Augusta has the worst air quality in the state of Georgia for fine particle pollution according to the U.S. Environmental Protection Agency (EPA), and new regulations from the agency may force the city to start anew a cleanup effort.
The EPA has published a draft of a new rule proposing that the current standard for air pollution in the U.S., which hasn’t been updated in about a decade, become more strict because of the pollution’s impact on human health. Specifically, the agency is cracking down on PM 2.5 — the tiniest pieces of air pollution — that have the worst impact on public health.
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What is PM 2.5?
PM 2.5 is a type of fine particle humans can inhale. It was given its name because the particles are 2.5 micrometers or smaller. The average human hair is about 70 micrometers in diameter, roughly 30 times larger than the largest PM 2.5 particle.
Right now, the nation’s upper limit for PM 2.5 pollution is 12 micrograms per cubic meter, and the EPA is proposing dropping that to a range from 9 to 10 micrograms per cubic meter.
PM 2.5 can come directly from sources such as construction sites, unpaved roads, fields, smokestacks or fires. It can also be the result of complex chemical reactions in the atmosphere such as sulfur dioxide and nitrogen oxides, which are pollutants emitted from power plants, industries and automobiles.
If Augusta is out of compliance with new air quality standards, it could make it harder for industries to get environmental permits and cause the city to reassess where it can cut down on emissions.
Before approving the new measures, EPA is taking comments, including from the Georgia Environmental Protection Division. Should it pass, EPD will begin work with its Air Division on creating a plan to get Georgia on track with the new emissions standards.
Augusta on the cusp
Out of all the air quality monitoring stations in Georgia, Augusta annually tops the list for air pollution.
Based on EPA air monitoring data from 2019 to 2021, Georgia’s garden city is projected to be the only city in the state that would not meet the new air quality standards, even at the upper limit of 10 micrograms per cubic meter.
This isn’t Augusta’s first flirtation with air quality noncompliance: The last time the EPA revised standards over a decade ago, Augusta was in the same situation. And statewide, Georgia only reached complete attainment of EPA clean air standards last October, making the state’s period of reaching air quality goals potentially short-lived.
If the EPA opts for a stricter number closer to 9 micrograms per cubic meter, other metro areas such as Atlanta and Columbus could also fall into noncompliance.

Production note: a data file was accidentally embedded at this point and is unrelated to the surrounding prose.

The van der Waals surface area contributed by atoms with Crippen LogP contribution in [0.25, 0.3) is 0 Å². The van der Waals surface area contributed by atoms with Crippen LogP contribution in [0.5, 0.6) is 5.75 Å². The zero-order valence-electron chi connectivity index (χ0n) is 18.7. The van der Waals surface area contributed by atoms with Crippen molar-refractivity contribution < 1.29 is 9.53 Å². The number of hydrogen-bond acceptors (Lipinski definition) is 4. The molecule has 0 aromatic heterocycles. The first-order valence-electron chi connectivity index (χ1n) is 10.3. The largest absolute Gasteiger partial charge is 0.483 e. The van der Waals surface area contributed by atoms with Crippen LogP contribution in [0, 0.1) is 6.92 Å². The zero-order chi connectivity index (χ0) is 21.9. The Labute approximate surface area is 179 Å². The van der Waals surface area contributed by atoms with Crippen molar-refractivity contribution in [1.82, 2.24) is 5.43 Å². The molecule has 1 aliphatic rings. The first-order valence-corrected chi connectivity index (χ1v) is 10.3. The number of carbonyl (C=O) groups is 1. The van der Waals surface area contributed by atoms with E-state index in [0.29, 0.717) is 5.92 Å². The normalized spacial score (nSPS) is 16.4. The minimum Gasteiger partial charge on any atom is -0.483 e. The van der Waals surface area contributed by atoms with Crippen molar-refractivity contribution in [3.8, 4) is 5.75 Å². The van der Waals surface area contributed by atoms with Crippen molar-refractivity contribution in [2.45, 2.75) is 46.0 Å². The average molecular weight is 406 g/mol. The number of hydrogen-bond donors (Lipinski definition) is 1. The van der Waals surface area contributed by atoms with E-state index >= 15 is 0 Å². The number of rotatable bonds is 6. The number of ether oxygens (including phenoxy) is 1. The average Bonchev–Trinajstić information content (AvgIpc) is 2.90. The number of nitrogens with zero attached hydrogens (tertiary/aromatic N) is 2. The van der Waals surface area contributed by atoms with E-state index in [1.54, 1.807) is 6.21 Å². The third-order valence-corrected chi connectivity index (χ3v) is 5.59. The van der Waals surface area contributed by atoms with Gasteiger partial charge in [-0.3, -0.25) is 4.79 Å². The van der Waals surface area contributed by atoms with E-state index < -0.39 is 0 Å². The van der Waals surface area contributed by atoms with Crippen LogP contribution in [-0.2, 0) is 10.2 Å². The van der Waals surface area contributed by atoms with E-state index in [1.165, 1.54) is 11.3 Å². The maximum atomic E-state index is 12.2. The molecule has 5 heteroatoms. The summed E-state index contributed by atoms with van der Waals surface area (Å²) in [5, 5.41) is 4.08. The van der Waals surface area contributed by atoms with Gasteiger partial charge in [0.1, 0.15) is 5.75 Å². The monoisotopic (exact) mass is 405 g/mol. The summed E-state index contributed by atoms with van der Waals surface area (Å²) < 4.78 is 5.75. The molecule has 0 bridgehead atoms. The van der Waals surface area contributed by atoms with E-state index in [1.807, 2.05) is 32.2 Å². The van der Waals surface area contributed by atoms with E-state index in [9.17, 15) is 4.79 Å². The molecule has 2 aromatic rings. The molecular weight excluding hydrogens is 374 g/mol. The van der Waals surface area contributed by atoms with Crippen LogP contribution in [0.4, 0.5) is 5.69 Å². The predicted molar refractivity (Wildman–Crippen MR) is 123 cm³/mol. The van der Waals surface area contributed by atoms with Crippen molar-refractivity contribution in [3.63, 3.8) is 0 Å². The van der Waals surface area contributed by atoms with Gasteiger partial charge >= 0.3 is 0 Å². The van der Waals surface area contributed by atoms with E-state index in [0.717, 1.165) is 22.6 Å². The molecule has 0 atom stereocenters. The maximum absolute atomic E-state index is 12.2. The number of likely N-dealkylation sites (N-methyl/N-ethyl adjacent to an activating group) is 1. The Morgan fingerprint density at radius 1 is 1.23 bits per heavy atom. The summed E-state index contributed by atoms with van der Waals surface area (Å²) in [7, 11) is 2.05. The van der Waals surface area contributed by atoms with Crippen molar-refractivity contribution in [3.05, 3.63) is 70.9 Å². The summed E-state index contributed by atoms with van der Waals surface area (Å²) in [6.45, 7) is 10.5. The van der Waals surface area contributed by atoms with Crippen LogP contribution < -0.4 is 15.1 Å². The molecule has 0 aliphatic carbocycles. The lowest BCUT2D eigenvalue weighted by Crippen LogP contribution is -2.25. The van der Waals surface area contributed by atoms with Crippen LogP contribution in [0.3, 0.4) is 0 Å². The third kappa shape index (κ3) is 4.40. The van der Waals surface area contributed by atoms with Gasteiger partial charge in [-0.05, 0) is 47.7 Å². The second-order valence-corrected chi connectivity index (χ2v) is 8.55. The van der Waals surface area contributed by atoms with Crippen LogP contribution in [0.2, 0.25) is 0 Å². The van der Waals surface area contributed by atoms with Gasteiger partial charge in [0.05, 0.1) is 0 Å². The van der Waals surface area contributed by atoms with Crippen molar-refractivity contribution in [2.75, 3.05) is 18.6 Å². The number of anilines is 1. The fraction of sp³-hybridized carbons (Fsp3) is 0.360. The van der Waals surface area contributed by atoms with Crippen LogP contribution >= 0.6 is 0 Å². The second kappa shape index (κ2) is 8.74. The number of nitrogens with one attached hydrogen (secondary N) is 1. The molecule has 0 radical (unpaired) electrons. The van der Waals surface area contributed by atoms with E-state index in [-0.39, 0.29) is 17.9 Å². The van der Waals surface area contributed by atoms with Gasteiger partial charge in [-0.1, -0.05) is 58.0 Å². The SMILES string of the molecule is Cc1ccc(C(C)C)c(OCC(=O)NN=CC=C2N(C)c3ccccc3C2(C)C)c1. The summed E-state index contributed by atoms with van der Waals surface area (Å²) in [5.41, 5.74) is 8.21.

For residents, Augusta’s air quality has been perfectly legal over the years even though it has been potentially harmful to their health. According to Dr. Rabih Bechara, a pulmonologist and professor of medicine at the Medical College of Georgia at Augusta University, the EPA’s new regulation would realistically improve citizens’ health in the Augusta area.
“As we all suspect, it’s pretty intuitive,” Bechara said. “Having clean air is definitely an important thing not only for us as individuals but also for our children.”
Fine particulate matter is so small it embeds into the lung tissue itself, and it increases the risk of early asthma in infants, and even cancers such as skin cancers, lung cancers and head and neck cancers.
Overall, the EPA estimates that this regulation change would prevent up to 4,200 premature deaths per year, up to 270,000 lost workdays per year and result in as much as $43 billion in net health benefits in 2032.
“Data has shown that (people of color) tend to be in areas which are closer to these industries and tend to get more severe consequences from that,” Bechara said.
Augusta officials did not immediately offer comment on the EPA proposal.
Where the rubber meets the road
Crunching the numbers for projected emissions in 2032, almost a whole decade away, the EPA estimates Augusta-Richmond County — and every other county in Georgia aside from Fulton — are projected to meet these standards in the future.
There are several ways the Augusta area can get from point A to B with clean air.
Isabella Ariza is an associate attorney with the Sierra Club, an environmental advocacy and lobbying nonprofit. She works with the organization’s environmental law program, focusing on issues related to fighting coal emissions. Recently, she finished up commenting and engaging in the Georgia Power rate case, the hearings which determine how Georgia Power takes in revenue and operates the state’s utilities for the coming years.
Ariza said one of her organization’s goals headed into the rate case was pushing Georgia Power to transition away from coal plants faster than the utility company has planned. Georgia Power plans to phase out all of its coal plants except for Plant Bowen in Bartow County by 2028.
Marisa Mecke is an environmental journalist. She can be reached at 912-328-4411 or at firstname.lastname@example.org.
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